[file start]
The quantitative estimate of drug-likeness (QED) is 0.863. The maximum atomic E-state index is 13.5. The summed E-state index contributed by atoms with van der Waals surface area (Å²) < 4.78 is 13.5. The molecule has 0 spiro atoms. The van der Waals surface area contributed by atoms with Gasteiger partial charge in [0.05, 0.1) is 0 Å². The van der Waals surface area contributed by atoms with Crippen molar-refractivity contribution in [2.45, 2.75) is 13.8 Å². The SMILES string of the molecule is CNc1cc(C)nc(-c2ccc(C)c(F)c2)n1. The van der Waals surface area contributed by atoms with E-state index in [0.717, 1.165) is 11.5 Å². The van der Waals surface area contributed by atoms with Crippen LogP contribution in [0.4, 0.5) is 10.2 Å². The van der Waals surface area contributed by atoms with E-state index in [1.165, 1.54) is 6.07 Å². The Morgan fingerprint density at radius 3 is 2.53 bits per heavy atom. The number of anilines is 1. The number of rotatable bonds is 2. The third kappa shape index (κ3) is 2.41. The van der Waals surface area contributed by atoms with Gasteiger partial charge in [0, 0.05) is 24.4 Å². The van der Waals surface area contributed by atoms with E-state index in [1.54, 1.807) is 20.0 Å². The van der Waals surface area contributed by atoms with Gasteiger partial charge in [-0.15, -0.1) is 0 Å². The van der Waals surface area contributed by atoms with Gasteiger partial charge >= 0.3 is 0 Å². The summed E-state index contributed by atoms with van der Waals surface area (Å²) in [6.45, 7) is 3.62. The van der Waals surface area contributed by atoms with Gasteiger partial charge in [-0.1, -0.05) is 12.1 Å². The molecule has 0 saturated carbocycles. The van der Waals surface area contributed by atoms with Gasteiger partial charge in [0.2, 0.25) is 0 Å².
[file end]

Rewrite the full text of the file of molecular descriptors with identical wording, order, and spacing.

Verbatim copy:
The quantitative estimate of drug-likeness (QED) is 0.863. The maximum atomic E-state index is 13.5. The summed E-state index contributed by atoms with van der Waals surface area (Å²) < 4.78 is 13.5. The molecule has 0 spiro atoms. The van der Waals surface area contributed by atoms with Gasteiger partial charge in [0.05, 0.1) is 0 Å². The van der Waals surface area contributed by atoms with Crippen molar-refractivity contribution in [2.45, 2.75) is 13.8 Å². The SMILES string of the molecule is CNc1cc(C)nc(-c2ccc(C)c(F)c2)n1. The van der Waals surface area contributed by atoms with E-state index in [0.717, 1.165) is 11.5 Å². The van der Waals surface area contributed by atoms with Crippen LogP contribution in [0.4, 0.5) is 10.2 Å². The van der Waals surface area contributed by atoms with E-state index in [1.165, 1.54) is 6.07 Å². The Morgan fingerprint density at radius 3 is 2.53 bits per heavy atom. The number of anilines is 1. The number of rotatable bonds is 2. The third kappa shape index (κ3) is 2.41. The van der Waals surface area contributed by atoms with Gasteiger partial charge in [0, 0.05) is 24.4 Å². The van der Waals surface area contributed by atoms with E-state index in [1.54, 1.807) is 20.0 Å². The van der Waals surface area contributed by atoms with Gasteiger partial charge in [-0.15, -0.1) is 0 Å². The van der Waals surface area contributed by atoms with Gasteiger partial charge >= 0.3 is 0 Å². The summed E-state index contributed by atoms with van der Waals surface area (Å²) in [6.45, 7) is 3.62. The van der Waals surface area contributed by atoms with Gasteiger partial charge in [-0.1, -0.05) is 12.1 Å². The molecule has 0 saturated carbocycles. The van der Waals surface area contributed by atoms with Gasteiger partial charge in [0.2, 0.25) is 0 Å².